This maternal health blog sets the scene for a conversation about the challenges of offering quality care in lower volume, more basic health facilities.

At 1 a.m., Winnie, the midwife at a small health clinic in a rural town in Uganda, was startled awake when the security guard from the clinic pounded on her door—a woman had arrived in labor. When Winnie arrived at the facility, she was surprised to see Clara, a young woman expecting her first baby who wasn’t due for several more weeks. Clara’s labor seemed to be progressing normally, though her blood pressure was high. At 6:30 a.m., Clara told Winnie her head hurt. Winnie gave her paracetamol and encouraged her to drink water. A few minutes later, Clara fell to the floor, shaking. Winnie had been to a training about six months before on management of birth emergencies, and she suspected Clara was having an eclamptic seizure. She ran to the supply closet to get the magnesium sulfate, which she knew could stop the seizure. It took her several minutes to locate it, but she was horrified to discover that she couldn’t remember the proper dose, only that an overdose could cause the patient to stop breathing. She decided to give half the vial and fumbled to prepare the medication. Winnie gave Clara the injection, and the seizure stopped, though Clara remained unconscious. She encouraged Clara’s family to find transportation to the hospital in a larger town an hour way. At 7:30 a.m., Clara’s uncle arrived with a neighbor’s car, and Clara was taken to the hospital. Winnie learned later that day that Clara had another seizure and died just before reaching the hospital, where she gave birth via c-section to a baby boy who died a few minutes later.

Poor quality of care is endemic — and it’s killing women

Clara’s death was tragic — and sadly not unique. The Lancet Global Health Commission on High Quality Health Systems noted that poor quality of care is endemic in low- and middle-income countries and causes more deaths than insufficient access to care. Clara’s story illustrates how women and newborns are particularly at risk, as complications can arise quickly and unexpectedly, requiring a rapid response far beyond what most primary care facilities and providers like Winnie are equipped to offer. But this is a hard truth to stomach after decades spent believing that if we could just get women into health facilities to deliver with a skilled attendant, rather than delivering at home with traditional birth attendants, we could end preventable maternal mortality. Huge amounts of resources were dedicated to ensuring basic emergency obstetric and newborn care was available in lower-level facilities that women could easily access. Clearly, this was not the silver bullet we imagined. The actual quality of care, or the extent to which these services deliver desired outcomes, has not kept pace. Despite this, much of the global dialogue continues to call on expanding access through universal health coverage. So, what should we be talking about?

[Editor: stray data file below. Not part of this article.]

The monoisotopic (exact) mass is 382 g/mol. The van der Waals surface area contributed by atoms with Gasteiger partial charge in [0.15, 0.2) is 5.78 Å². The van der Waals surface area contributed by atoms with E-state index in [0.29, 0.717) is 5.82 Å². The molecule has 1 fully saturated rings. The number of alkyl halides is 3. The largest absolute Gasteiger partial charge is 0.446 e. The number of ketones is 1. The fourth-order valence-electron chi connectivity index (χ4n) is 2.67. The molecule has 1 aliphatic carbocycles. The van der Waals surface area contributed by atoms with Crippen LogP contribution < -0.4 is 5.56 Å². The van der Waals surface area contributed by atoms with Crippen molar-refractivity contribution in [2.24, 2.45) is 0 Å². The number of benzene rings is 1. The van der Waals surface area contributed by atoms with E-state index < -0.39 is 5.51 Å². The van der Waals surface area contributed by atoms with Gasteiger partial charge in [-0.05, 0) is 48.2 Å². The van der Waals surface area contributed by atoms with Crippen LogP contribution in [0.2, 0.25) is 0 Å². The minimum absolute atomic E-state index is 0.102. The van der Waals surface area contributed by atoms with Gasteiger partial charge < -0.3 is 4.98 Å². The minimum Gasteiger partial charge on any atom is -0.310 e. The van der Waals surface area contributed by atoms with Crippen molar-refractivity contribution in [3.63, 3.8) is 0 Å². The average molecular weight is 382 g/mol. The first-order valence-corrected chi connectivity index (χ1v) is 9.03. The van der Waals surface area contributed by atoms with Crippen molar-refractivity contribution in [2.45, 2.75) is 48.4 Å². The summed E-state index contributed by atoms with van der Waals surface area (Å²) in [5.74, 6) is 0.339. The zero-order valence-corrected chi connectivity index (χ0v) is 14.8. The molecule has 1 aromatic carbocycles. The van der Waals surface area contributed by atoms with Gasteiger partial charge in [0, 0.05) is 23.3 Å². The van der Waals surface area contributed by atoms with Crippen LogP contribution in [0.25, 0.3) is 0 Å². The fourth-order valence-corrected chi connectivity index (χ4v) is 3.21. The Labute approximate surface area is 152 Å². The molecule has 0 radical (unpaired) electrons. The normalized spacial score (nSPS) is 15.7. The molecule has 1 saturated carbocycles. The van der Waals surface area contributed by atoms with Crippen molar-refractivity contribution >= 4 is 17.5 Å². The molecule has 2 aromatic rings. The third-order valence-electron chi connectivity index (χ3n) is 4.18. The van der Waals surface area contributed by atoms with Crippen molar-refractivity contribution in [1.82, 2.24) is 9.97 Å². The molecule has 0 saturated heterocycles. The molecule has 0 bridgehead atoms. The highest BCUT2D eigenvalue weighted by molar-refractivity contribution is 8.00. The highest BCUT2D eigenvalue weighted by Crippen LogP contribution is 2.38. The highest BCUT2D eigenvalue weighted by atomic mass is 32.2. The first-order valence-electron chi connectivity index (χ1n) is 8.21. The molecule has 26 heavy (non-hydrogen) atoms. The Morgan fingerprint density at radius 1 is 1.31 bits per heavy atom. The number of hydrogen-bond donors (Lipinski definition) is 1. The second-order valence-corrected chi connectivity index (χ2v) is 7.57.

The elephant in the room: poor provider capacity yields poor outcomes

While quality of care has many dimensions, one important driver of poor quality maternal health care is that  many nurses and midwives are ill-equiped or unprepared to deliver it.  So far, investments to improve the capacity of midwives to handle complications have not yield broad adoption of international standards of intrapartum care such as active management of third-stage labor to prevent postpartum hemorrhage or monitoring fetal heart rate and labor progress, even when these have been adapted to local context and available resources. This has limited access to safe childbirth for millions of women